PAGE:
Knowing the Pot Odds
Pot odds is a poker term that describes the relative value of a particular pot compared to the size of the bet that you are planning to make. It helps you decide how much money you should bet to win a pot of a particular size given the strength of your cards.
Texas Holdem poker, especially no limit Hold’em is a game which cannot be won simply by using a calculator to determine your odds. Your ability to look at your opponents and intuitively read their body language will factor heavily in your success, and those who don’t learn how to observe other players behavior and respond accordingly will always be at a severe disadvantage. Since the reading of body language is not an extremely exact science, it stands to reason that whenever you do have the opportunity to use mathematical probability in making your decisions the best strategy is to do so. Knowing the pot odds at all times represents one of those opportunities.
From a purely numerical standpoint, the pot odds are a ratio which is calculated by comparing the size of the existing pot to the size of the bet that you intend to make. For example if the pot contains $50 and you are planning to bet $10 on your hand that translates into pot odds of 50 to 10, or 5 to 1, and normally this would be expressed as 5:1. Usually however, most people prefer to express the pot odds as a percentage. The way to do this is to first assume that the bet has been placed in the pot thus resulting in a larger pot. In our example the $50 pot would be increased by the $10 bet, and would then be $60. The next step is to take the amount of the bet and divide it by the amount of the enlarged pot. To continue the example then, the pot odds as a percentage would be $10 divided by $60, or about 17%.
The reason that poker players express pot odds as a percentage is that after you bet, the odds of getting a particular card or cards that will improve your hand are usually also expressed as a percentage. It makes it easier to compare the pot odds to the odds of getting the card you need if both are expressed as a percentage. And the comparison of the pot odds to your chances of getting the cards you want on the flop, turn or river is what will tell you how much you should bet, or whether you should even bet at all. We will continue with our previous example to see how you would use the pot odds to help you figure out how to proceed.
Before the pot odds can help us however, we first need to make sure we understand the hand odds, or the odds of making a particular hand. That’s because pot odds are most useful when you are drawing for a hand, that is to say when you hope to get a card that will give you a better hand than you already have. Determining hand odds is actually pretty easy, since the odds of getting a particular card or cards are well established and are listed in a variety of places such as this hand odds table. Let’s take a simple example where both of your hole cards are diamonds, and two diamonds have been laid down on the flop. If one more diamond is laid down on either the turn or the river you will have yourself a flush. You can see from the table that the odds of drawing a flush on either the turn or the river are 19%.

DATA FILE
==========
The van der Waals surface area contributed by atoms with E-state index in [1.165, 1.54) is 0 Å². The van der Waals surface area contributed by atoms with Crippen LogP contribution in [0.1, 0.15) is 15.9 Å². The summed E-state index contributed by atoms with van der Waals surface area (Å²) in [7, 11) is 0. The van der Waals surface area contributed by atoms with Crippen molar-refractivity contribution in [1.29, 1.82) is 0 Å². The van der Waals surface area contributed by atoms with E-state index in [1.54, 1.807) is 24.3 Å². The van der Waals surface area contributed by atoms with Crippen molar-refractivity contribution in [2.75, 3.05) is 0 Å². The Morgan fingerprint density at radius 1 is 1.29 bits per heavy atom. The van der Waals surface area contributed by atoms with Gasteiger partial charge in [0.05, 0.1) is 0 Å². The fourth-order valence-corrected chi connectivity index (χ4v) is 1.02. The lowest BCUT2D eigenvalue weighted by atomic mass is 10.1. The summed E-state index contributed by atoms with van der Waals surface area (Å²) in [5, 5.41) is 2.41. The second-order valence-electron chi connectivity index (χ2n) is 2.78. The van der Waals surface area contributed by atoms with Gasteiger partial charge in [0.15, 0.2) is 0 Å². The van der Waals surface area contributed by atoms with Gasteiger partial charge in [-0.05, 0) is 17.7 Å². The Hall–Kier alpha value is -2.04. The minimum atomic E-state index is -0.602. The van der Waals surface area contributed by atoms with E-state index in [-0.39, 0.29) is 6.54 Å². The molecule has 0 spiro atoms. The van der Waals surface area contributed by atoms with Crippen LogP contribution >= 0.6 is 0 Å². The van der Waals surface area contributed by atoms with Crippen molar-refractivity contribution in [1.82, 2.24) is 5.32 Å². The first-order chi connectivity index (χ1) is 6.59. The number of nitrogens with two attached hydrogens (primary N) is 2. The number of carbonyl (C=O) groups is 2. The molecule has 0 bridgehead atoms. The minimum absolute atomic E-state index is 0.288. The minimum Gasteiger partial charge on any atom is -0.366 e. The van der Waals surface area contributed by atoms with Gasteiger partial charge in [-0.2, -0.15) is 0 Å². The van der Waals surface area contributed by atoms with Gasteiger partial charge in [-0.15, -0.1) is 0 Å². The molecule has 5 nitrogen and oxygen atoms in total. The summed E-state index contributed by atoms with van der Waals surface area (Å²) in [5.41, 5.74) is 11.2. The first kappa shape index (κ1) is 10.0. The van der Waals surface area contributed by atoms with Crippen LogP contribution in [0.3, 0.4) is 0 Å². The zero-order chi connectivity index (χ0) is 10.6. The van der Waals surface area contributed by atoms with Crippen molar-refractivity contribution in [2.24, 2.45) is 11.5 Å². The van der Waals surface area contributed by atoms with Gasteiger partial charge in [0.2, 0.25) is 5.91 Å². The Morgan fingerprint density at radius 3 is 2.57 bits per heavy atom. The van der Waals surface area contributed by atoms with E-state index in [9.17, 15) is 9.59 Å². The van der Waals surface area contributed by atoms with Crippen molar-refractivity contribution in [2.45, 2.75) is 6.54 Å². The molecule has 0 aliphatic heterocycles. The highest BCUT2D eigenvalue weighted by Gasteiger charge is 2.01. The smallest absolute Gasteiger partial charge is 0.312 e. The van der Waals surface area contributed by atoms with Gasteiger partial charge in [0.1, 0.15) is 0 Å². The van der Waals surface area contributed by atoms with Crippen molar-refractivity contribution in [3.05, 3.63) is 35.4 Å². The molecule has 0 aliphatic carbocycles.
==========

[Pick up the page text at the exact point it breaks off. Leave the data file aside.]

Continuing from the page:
Very simply, the way to evaluate this bet is to note that the hand odds of 19% are larger than the pot odds of 17%. When the hand odds are larger than the pot odds, we say that the expected value of the hand is positive. If however you had a pocket pair and were trying to get three of a kind on the turn or the river your chances of doing that according to the hand odds table would only be 4%, and since 4% is less than 17% the expected value of the hand would be negative. Only when the expected value is positive is the bet you are contemplating appropriate. So a $10 bet to a $50 pot would be appropriate if you needed one card to make a flush, but would not be appropriate if you needed one card to give you three of a kind. Click here to see a simple tool for determining the odds of winning a hand with selected hole cards and community cards for several players.
- Pot odds help you decide how much to bet based on the pot size.
- You should use pot odds because they give an objective analysis of the hand.
- Pot odds are a ratio between your proposed bet and the size of the pot.
- Hand odds are the probability of drawing a better hand on the flop, turn or river.
- If the hand odds are larger than the pot odds, the bet you propose is appropriate.